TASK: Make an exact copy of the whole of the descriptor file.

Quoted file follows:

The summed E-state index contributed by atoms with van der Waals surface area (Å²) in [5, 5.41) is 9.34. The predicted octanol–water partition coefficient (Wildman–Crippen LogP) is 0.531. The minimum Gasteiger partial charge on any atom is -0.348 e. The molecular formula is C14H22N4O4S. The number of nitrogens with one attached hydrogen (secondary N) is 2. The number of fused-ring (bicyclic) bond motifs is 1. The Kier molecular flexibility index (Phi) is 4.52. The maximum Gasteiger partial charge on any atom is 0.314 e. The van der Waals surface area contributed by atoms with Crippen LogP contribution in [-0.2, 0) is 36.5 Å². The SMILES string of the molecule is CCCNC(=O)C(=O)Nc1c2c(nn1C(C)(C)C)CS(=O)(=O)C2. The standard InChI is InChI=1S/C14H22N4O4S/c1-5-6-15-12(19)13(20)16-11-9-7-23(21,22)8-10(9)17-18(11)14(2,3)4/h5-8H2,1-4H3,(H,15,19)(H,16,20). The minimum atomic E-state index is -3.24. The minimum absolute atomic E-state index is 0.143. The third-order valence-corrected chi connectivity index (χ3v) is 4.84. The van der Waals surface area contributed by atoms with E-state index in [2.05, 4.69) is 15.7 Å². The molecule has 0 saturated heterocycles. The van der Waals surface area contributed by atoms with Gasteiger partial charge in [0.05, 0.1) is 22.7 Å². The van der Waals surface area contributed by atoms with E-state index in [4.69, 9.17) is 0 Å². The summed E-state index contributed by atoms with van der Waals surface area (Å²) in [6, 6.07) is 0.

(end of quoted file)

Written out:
The summed E-state index contributed by atoms with van der Waals surface area (Å²) in [5, 5.41) is 9.34. The predicted octanol–water partition coefficient (Wildman–Crippen LogP) is 0.531. The minimum Gasteiger partial charge on any atom is -0.348 e. The molecular formula is C14H22N4O4S. The number of nitrogens with one attached hydrogen (secondary N) is 2. The number of fused-ring (bicyclic) bond motifs is 1. The Kier molecular flexibility index (Phi) is 4.52. The maximum Gasteiger partial charge on any atom is 0.314 e. The van der Waals surface area contributed by atoms with Crippen LogP contribution in [-0.2, 0) is 36.5 Å². The SMILES string of the molecule is CCCNC(=O)C(=O)Nc1c2c(nn1C(C)(C)C)CS(=O)(=O)C2. The standard InChI is InChI=1S/C14H22N4O4S/c1-5-6-15-12(19)13(20)16-11-9-7-23(21,22)8-10(9)17-18(11)14(2,3)4/h5-8H2,1-4H3,(H,15,19)(H,16,20). The minimum atomic E-state index is -3.24. The minimum absolute atomic E-state index is 0.143. The third-order valence-corrected chi connectivity index (χ3v) is 4.84. The van der Waals surface area contributed by atoms with E-state index in [2.05, 4.69) is 15.7 Å². The molecule has 0 saturated heterocycles. The van der Waals surface area contributed by atoms with Gasteiger partial charge in [0.05, 0.1) is 22.7 Å². The van der Waals surface area contributed by atoms with E-state index in [4.69, 9.17) is 0 Å². The summed E-state index contributed by atoms with van der Waals surface area (Å²) in [6, 6.07) is 0.